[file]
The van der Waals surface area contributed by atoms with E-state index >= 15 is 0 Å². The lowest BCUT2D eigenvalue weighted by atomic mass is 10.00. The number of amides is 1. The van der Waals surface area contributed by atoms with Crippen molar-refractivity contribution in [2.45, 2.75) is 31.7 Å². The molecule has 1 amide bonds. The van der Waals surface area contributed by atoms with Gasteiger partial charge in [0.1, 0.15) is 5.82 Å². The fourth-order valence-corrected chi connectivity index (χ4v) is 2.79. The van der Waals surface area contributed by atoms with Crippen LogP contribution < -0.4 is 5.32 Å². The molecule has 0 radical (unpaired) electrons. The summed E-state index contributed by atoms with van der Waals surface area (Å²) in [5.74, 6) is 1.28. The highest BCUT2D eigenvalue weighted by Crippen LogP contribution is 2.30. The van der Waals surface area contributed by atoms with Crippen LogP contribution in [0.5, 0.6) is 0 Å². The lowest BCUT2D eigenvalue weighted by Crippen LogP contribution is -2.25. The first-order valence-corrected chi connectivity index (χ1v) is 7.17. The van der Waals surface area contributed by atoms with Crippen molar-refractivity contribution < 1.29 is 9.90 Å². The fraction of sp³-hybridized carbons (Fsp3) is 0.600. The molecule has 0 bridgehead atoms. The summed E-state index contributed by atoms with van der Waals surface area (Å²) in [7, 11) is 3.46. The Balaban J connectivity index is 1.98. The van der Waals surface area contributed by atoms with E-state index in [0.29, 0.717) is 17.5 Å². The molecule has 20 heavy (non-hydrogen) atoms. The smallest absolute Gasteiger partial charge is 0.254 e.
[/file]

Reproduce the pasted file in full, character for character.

The van der Waals surface area contributed by atoms with E-state index >= 15 is 0 Å². The lowest BCUT2D eigenvalue weighted by atomic mass is 10.00. The number of amides is 1. The van der Waals surface area contributed by atoms with Crippen molar-refractivity contribution in [2.45, 2.75) is 31.7 Å². The molecule has 1 amide bonds. The van der Waals surface area contributed by atoms with Gasteiger partial charge in [0.1, 0.15) is 5.82 Å². The fourth-order valence-corrected chi connectivity index (χ4v) is 2.79. The van der Waals surface area contributed by atoms with Crippen LogP contribution < -0.4 is 5.32 Å². The molecule has 0 radical (unpaired) electrons. The summed E-state index contributed by atoms with van der Waals surface area (Å²) in [5.74, 6) is 1.28. The highest BCUT2D eigenvalue weighted by Crippen LogP contribution is 2.30. The van der Waals surface area contributed by atoms with Crippen LogP contribution in [0.5, 0.6) is 0 Å². The lowest BCUT2D eigenvalue weighted by Crippen LogP contribution is -2.25. The first-order valence-corrected chi connectivity index (χ1v) is 7.17. The van der Waals surface area contributed by atoms with Crippen molar-refractivity contribution < 1.29 is 9.90 Å². The fraction of sp³-hybridized carbons (Fsp3) is 0.600. The molecule has 0 bridgehead atoms. The summed E-state index contributed by atoms with van der Waals surface area (Å²) in [7, 11) is 3.46. The Balaban J connectivity index is 1.98. The van der Waals surface area contributed by atoms with E-state index in [0.29, 0.717) is 17.5 Å². The molecule has 20 heavy (non-hydrogen) atoms. The smallest absolute Gasteiger partial charge is 0.254 e.